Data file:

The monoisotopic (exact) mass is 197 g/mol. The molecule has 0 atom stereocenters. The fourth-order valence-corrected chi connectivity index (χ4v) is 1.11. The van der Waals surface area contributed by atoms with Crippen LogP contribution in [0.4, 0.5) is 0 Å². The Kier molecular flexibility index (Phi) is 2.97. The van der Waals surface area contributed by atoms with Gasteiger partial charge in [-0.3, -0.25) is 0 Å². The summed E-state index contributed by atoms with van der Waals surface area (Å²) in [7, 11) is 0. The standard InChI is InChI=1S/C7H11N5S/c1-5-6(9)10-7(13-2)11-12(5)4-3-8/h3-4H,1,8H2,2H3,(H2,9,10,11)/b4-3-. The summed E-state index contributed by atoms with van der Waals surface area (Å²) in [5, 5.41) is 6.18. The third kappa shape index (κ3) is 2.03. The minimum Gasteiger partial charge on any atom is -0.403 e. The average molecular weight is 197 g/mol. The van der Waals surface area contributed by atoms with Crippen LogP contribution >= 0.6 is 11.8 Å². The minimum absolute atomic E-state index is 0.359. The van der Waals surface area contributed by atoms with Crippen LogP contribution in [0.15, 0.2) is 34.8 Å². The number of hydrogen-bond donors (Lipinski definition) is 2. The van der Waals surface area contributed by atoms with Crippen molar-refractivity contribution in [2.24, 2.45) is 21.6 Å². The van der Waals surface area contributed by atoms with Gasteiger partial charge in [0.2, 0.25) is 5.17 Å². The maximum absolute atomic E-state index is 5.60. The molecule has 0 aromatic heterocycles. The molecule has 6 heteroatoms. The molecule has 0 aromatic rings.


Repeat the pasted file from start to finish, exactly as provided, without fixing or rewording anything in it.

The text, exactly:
The monoisotopic (exact) mass is 197 g/mol. The molecule has 0 atom stereocenters. The fourth-order valence-corrected chi connectivity index (χ4v) is 1.11. The van der Waals surface area contributed by atoms with Crippen LogP contribution in [0.4, 0.5) is 0 Å². The Kier molecular flexibility index (Phi) is 2.97. The van der Waals surface area contributed by atoms with Gasteiger partial charge in [-0.3, -0.25) is 0 Å². The summed E-state index contributed by atoms with van der Waals surface area (Å²) in [7, 11) is 0. The standard InChI is InChI=1S/C7H11N5S/c1-5-6(9)10-7(13-2)11-12(5)4-3-8/h3-4H,1,8H2,2H3,(H2,9,10,11)/b4-3-. The summed E-state index contributed by atoms with van der Waals surface area (Å²) in [5, 5.41) is 6.18. The third kappa shape index (κ3) is 2.03. The minimum Gasteiger partial charge on any atom is -0.403 e. The average molecular weight is 197 g/mol. The van der Waals surface area contributed by atoms with Crippen LogP contribution >= 0.6 is 11.8 Å². The minimum absolute atomic E-state index is 0.359. The van der Waals surface area contributed by atoms with Crippen LogP contribution in [0.15, 0.2) is 34.8 Å². The number of hydrogen-bond donors (Lipinski definition) is 2. The van der Waals surface area contributed by atoms with Crippen molar-refractivity contribution in [2.24, 2.45) is 21.6 Å². The van der Waals surface area contributed by atoms with Gasteiger partial charge in [0.2, 0.25) is 5.17 Å². The maximum absolute atomic E-state index is 5.60. The molecule has 0 aromatic heterocycles. The molecule has 6 heteroatoms. The molecule has 0 aromatic rings.